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Vijai Kumar & Another v. Regional Higher Education Officer & Others - SPECIAL APPEAL No. 1048 of 2005 [2005] RD-AH 3020 (16 September 2005)


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Chief Justice's Court

Civil Misc. Application No.................of  2005


Special Appeal No. 1048 of 2005

Vijay Kumar Singh and another


Regional Higher Education Officer, Gorakhpur and others

Hon'ble Ajoy Nath Ray,CJ

Hon'ble Ashok Bhushan,J

This is an application seeking leave to appeal.

The ultimate attempt of the applicants is to have an appellate order whereby the order of the Hon'ble Single Judge, Sunil Ambwani,J dated 24.3.2005, (inter alia) allowing the writ petition no. 6609 of 1997 would be reversed in appeal and the writ petition would thereby be dismissed.

That writ petition was filed by the two clients of Mr. Khare who are the respondents in this application and by the expression respondents herein, we shall refer to only those two respondents before us.

By the expression applicants, we shall mean the two applicants who are the clients of Mr. Baghel.

The said order dated 24.3.2005 disposed of other matters too and one of the principal issues was the validity of the applicants' appointments and as to whether they should be regularised in the two concerned posts of laboratory assistant and routine grade clerk.

By a Division Bench judgment delivered by us on 5.5.2005 in Special Appeal No. 518 of 2005, Brij Bhushan Singh and others vs. Regional Higher Education Officer and others, we have held against the applicants and we have held that although they were working de facto for a long period, their appointments simply could not be regularised; we have held that their selection was not valid and the details thereof are available in our judgment, which we have already signed.

It is now submitted by the applicants that they should have been made a party to the writ petition of the respondents also, they should have been specifically heard and that this had not been done; the disposing of of the writ petition suffers from an initial defect. They seek to point out that the initial appointment of the respondents was at least as bad as their own, if not worse, and therefore, their writ petition should have been dismissed.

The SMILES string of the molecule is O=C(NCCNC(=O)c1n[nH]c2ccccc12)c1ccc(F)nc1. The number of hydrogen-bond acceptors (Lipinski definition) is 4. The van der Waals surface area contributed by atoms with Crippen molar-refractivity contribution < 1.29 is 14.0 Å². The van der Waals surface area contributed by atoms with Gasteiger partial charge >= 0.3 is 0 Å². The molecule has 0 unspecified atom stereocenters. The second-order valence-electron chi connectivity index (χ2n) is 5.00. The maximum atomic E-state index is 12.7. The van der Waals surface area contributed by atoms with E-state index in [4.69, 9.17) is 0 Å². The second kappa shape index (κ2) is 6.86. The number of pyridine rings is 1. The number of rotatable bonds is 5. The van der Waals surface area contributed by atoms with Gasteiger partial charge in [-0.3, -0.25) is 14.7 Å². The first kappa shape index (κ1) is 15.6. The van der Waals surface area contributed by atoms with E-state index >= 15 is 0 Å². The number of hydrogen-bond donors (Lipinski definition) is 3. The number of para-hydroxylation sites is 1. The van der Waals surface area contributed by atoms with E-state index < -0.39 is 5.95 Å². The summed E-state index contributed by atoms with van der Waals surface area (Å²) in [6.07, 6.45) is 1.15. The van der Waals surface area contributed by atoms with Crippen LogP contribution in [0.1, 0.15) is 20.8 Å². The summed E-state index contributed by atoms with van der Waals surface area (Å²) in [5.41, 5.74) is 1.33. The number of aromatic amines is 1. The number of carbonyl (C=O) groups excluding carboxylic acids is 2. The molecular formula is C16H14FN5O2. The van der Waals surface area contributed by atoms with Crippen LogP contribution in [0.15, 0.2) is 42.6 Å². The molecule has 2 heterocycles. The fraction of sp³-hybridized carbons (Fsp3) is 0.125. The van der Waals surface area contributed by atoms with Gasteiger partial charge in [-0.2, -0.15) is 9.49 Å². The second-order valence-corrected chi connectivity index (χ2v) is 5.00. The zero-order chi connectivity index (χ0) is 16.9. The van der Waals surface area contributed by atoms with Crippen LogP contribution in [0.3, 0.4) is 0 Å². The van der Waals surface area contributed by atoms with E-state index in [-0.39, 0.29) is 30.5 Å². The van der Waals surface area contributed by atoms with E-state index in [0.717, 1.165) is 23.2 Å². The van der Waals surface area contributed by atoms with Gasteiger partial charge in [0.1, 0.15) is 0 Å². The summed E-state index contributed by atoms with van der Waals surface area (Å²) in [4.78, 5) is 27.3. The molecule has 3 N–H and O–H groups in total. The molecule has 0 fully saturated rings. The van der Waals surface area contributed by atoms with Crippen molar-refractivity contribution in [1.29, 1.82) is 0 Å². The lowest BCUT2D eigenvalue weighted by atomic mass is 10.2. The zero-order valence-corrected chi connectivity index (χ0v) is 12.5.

The point of locus standi naturally arises, it arises in this way. The respondents came into the institutions, no doubt, through the said two posts of laboratory assistant and routine grade clerk, although one of them has now become junior assistant accountant, and therefore, fills a different post; but, it is submitted by the applicants, that if the writ petition of these two respondents were to be dismissed, the posts to which the applicants aspire would fall vacant and then and in that event, there would be advertisements for those posts. Although, the applicants are now age barred, if those very posts were to be advertised, they would have a possibility of applying before the Writ Court for obtaining age relaxation for their appointment to those posts; and if they regularly got selected after advertisements and the selection process, in this manner, they would get the jobs. Thus they seek to establish their locus standi and support their application for leave to prefer an appeal.

In our opinion, this argument seeking to support their locus standi does not hold good. If we consider a man on the street, i.e. a third party, who would be qualified to apply for the post of the laboratory assistant or the routine grade clerk, we would have no hesitation in holding that, that third party is not and never was a necessary and proper party in the writ application filed by the respondents. There is no difficulty in coming to this conclusion as the opposite conclusion would mean that the respondents would have to implead a very good section of the general population who would be theoretically qualified to apply for the two posts; that would be an absurd conclusion to reach. The applicants are worse situated than even the third party or the man on the street. This is because, they are not even qualified to apply for the two posts or any of those, even if those fell to be advertised. If they obtain an age relaxation then and only then would they be qualified to apply, if advertisements of the two posts were to be issued. This means, that according to them the locus standi of a proper or necessary party in the writ petition of the respondents, would have this logical consequence, that an even worse placed party than an ordinary stranger third party, would be allowed to be impleaded in the respondents' writ. This simply cannot be. As such, the application for leave to appeal is dismissed. No order as to costs.




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